Being a refugee is not a choice. Both natural catastrophes and terrible government choices force hundreds of thousands of people to leave their homes and find peace in other places. In recent times, the Rohingya crisis in Myanmar has brutally exposed the international morality on many levels. On the one hand, the global powers remained silent to the persecution of the Rohingya Muslims by Myanmar’s Buddhists. On the other hand, the countries where Rohngyas tried to seek refuge attempted to close their borders on them. Pakistan has been welcoming to asylum seekers yet there is still a myriad of institutional problems that haunt refugees.

Though the law of the land allows citizenship rights to those who are born in Pakistan, however, the practice is otherwise. Still, contrary to practices of other countries hosting refugees on their lands, Pakistan is not keen on forced repatriation of refugees. Thanks to the mildness in the state attitude towards refugees, there are many success stories. Their success stories tell us that they have succeeded in finding peace and prosperity for themselves. Moreover, their contributions to the country’s economy are also healthy ones.

Nevertheless, refugees who are living in Pakistan for years live their days and nights with a constant fear of possible forced repatriation. While the government of Pakistan is in continuous contact with the Afghan authorities over the repatriation of Afghan refugees, the Rohingyas still have no official status. Most of these refugees declare themselves Bengalis to get citizenships, jobs and other social benefits and rights. Is it not the right time for the government of Pakistan to rethink the refugee question?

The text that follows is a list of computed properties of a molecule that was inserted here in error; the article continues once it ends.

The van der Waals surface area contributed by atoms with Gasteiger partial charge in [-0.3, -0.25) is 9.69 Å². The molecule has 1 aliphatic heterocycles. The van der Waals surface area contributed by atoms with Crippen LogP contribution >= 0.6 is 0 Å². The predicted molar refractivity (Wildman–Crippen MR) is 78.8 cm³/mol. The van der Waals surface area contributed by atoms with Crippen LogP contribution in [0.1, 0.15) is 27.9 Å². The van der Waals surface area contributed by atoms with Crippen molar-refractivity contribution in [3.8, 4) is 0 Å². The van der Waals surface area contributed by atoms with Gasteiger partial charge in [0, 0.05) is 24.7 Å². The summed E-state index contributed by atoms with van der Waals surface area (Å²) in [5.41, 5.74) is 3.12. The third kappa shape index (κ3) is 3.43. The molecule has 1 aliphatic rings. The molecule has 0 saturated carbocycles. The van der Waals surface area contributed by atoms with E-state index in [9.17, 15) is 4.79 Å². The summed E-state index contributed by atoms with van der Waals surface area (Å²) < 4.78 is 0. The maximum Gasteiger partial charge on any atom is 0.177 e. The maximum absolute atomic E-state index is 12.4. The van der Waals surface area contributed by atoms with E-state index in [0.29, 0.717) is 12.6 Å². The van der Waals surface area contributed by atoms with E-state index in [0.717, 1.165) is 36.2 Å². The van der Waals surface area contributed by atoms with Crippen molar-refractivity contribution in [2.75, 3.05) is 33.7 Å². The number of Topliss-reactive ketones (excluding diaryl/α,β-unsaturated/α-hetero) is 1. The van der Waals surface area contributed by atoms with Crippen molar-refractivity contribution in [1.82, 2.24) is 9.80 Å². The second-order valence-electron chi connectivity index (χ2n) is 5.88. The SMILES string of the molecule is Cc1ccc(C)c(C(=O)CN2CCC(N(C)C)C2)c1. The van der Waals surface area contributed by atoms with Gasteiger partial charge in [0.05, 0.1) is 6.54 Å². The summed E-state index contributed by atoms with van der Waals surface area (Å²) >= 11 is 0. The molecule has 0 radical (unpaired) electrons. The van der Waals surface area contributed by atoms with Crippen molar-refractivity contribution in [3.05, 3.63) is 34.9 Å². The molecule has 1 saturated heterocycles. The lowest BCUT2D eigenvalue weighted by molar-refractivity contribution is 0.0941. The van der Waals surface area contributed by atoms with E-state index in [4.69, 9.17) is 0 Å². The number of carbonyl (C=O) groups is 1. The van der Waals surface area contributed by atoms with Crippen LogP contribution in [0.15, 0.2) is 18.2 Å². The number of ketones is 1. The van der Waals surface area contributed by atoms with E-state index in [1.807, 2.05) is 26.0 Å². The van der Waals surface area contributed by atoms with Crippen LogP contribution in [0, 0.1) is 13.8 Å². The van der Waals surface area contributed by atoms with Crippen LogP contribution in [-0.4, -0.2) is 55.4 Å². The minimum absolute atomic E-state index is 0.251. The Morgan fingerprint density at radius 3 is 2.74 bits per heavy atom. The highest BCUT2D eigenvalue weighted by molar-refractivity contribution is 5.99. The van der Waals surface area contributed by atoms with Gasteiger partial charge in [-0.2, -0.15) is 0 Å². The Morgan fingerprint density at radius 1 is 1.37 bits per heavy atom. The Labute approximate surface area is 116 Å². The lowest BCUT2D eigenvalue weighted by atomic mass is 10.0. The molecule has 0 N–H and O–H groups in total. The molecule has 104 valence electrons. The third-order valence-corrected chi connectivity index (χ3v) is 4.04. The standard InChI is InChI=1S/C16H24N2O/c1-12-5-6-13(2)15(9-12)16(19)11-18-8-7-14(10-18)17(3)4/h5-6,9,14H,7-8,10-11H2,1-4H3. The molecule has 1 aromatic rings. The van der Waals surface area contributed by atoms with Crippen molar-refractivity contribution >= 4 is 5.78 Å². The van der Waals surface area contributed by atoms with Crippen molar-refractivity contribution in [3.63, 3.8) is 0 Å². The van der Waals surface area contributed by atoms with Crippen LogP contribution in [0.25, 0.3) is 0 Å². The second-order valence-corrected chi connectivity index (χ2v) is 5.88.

True, dealing with the issue of refugees has always remained a thorny subject amongst the political parties of the country. Pakistan People’s Party (PPP) criticised the Prime Minister (PM) Imran Khan in the harshest terms when he suggested granting citizenship rights to refugees living in Pakistan. Others were not happy with PM Khan’s idea. Does such resistance not make these parties morally inconsistent when they criticise Islamophobia and xenophobia abroad while practicing the same detesting ideas at home?

The incumbent government once said that it would hold a debate on the idea of granting citizenship to the refugees living in Pakistan. However, the delay shows that the government has sensed that the idea is an unpopular one. Therefore, it has relegated it very low on its priority list. Considering the huge talent among the Rohingya community, this reshuffling of priorities is a tragedy.